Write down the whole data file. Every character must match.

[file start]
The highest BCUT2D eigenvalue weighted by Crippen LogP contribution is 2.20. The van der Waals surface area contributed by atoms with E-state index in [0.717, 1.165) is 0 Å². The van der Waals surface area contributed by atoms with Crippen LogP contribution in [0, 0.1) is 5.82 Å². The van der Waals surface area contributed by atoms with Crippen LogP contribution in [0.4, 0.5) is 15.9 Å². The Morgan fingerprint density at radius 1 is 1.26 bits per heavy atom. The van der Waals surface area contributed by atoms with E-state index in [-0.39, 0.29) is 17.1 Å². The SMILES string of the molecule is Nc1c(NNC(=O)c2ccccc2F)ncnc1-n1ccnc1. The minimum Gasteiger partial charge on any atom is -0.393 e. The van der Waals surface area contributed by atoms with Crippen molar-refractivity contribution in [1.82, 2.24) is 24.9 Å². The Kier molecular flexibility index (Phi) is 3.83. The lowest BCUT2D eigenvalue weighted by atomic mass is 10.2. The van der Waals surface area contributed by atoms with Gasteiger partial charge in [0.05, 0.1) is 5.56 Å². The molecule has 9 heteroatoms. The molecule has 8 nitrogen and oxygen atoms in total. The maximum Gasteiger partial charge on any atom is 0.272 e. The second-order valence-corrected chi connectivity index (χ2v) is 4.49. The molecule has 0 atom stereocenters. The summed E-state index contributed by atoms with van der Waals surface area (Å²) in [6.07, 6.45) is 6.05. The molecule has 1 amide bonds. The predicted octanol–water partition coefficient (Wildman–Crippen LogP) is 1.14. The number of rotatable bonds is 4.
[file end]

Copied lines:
The highest BCUT2D eigenvalue weighted by Crippen LogP contribution is 2.20. The van der Waals surface area contributed by atoms with E-state index in [0.717, 1.165) is 0 Å². The van der Waals surface area contributed by atoms with Crippen LogP contribution in [0, 0.1) is 5.82 Å². The van der Waals surface area contributed by atoms with Crippen LogP contribution in [0.4, 0.5) is 15.9 Å². The Morgan fingerprint density at radius 1 is 1.26 bits per heavy atom. The van der Waals surface area contributed by atoms with E-state index in [-0.39, 0.29) is 17.1 Å². The SMILES string of the molecule is Nc1c(NNC(=O)c2ccccc2F)ncnc1-n1ccnc1. The minimum Gasteiger partial charge on any atom is -0.393 e. The van der Waals surface area contributed by atoms with Crippen molar-refractivity contribution in [1.82, 2.24) is 24.9 Å². The Kier molecular flexibility index (Phi) is 3.83. The lowest BCUT2D eigenvalue weighted by atomic mass is 10.2. The van der Waals surface area contributed by atoms with Gasteiger partial charge in [0.05, 0.1) is 5.56 Å². The molecule has 9 heteroatoms. The molecule has 8 nitrogen and oxygen atoms in total. The maximum Gasteiger partial charge on any atom is 0.272 e. The second-order valence-corrected chi connectivity index (χ2v) is 4.49. The molecule has 0 atom stereocenters. The summed E-state index contributed by atoms with van der Waals surface area (Å²) in [6.07, 6.45) is 6.05. The molecule has 1 amide bonds. The predicted octanol–water partition coefficient (Wildman–Crippen LogP) is 1.14. The number of rotatable bonds is 4.